Training Children to Train Baby Goats

Training goats is an important task. Too many people get a cute baby goat and train it to do normal goat things that happen to not be very cute when the goat gets bigger. Butting, biting, jumping, yelling; these are all common baby-type behaviors and are really cute when the goat is little. Goats are much like children, though. If you want them to be good adults that can be around strangers and children, you have to take a firm stand and teach them from an early age to behave toward humans the way you want them to be as adults.

In the following video I am teaching our 6-year old to train the goat kids. This helps all of us. The goats get socialized, our son gets to be part of an important job, and the goats will turn out to be well-behaved and have a good foundation when they go to their new homes. I hope you enjoy the training ideas as I teach our son, as well as enjoying the cuteness of the baby goats and the running commentary from our son.

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About nigerianmeadows

I am a homeschooling mother of 2 autistic children and cook gluten-free, I homestead on 2.5 acre and raise goats and chickens for dairy and eggs, I garden, cook, quilt, and take photographs. I build, paint, scrub, and dance on tables. I am the ultimate WOMAN!!! Oh, yeah, and I like my husband a whole lot (he is the one that makes all this possible, and he loves me like no other!)
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4 Responses to Training Children to Train Baby Goats

  1. Rachel says:

    Any tips on how to get a “butting” goat to stop? We have a goat we purchased in May and is now about 2.5 years old. She is a butter though, but only towards kids. If you are taller than about 4’10” then you’re fine. This would be wonderful if we didn’t have kids of our own, but we have 6 of them ranging in age from 14yrs to 1 year, or if we didn’t want/need our children to be an active part of caring for our goats. Right now an adult NEEDS to be present for little ones to fill the hay bin, change water and even enter the goat pin. That leaves only the two oldest who can really help. And now the younger kids are afraid of the goats. We have 2 Nigerians and one is as gentle as can be and the other, well she’s not so nice.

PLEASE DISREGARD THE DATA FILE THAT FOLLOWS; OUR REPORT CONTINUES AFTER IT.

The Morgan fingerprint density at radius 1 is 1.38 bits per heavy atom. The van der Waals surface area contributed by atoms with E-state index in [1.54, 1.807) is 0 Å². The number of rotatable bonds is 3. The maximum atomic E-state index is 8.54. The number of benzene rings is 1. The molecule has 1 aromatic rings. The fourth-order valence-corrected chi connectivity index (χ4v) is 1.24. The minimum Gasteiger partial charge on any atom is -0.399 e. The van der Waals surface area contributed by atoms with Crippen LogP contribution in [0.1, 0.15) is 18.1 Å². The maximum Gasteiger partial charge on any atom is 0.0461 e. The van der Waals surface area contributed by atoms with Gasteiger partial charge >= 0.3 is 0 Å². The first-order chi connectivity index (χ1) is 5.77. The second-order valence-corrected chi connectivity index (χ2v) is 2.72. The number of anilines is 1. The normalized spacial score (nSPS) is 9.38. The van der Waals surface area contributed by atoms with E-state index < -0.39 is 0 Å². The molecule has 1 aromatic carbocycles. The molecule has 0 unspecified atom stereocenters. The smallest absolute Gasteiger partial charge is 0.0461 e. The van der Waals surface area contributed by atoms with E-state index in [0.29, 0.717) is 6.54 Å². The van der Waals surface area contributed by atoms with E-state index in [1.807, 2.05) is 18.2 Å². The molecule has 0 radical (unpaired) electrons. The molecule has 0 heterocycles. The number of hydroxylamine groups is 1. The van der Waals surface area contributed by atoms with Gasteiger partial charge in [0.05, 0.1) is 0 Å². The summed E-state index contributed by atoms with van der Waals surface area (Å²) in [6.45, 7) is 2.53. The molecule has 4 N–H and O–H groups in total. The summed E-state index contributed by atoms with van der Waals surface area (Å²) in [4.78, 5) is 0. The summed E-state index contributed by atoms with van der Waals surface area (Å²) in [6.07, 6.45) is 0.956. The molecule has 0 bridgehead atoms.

So now that we have this goat who happens to be an amazing milker (over a quart a day as a first freshener) is there anything we can do to get her to stop butting the kids?

    • Unfortunately, she would need the kids to stand up for themselves most likely. We had a horned goat that took off after our kids and my husband, and he dealt with it very aggressively and she never did it again, but I never fully trusted her with them either. You could see her thinking and she had a bitter attitude about it. Also, in the teaching of a goat like that, the goat will often be very aggressive in testing you multiple times to be sure the message stays the same, and that can be bad with kids. A goat like that I would sell asap and replace. one option would be to arm the kids with a small tazer-type device or shock collar so she get’s punished for the butting but not by the child per-say. It wouldn’t take long for the message to sink in, it’s just that she may decide to test it occasionally and if she doesn’t get an immediate punishment she will revert back because it’s already ingrained.

      • Rachel says:

        We are ultimately going to sell her, but she was one of the two we originally purchased in May and we can’t afford to sell her yet. We have to breed her and most likely keep her through milking and another breeding season before we can sell her and have enough goats to replace her. I guess we could outright sell her and buy another with the money. Your thoughts are exactly what our thoughts were. Right now if the kids go in with a stick and hold out she tends to rub her head on that and not butt them, but you can’t do anything productive when doing that.

        • I sure understand, having been in the same spot 😦 I sure wish I could offer better advice, but when it comes to children being the ones gone after it gets much harder. It would probably be worth a doe out of her if she is such a good milker, though. I would suggest bottle raising the baby so it doesn’t learn mom’s bad habits, though.

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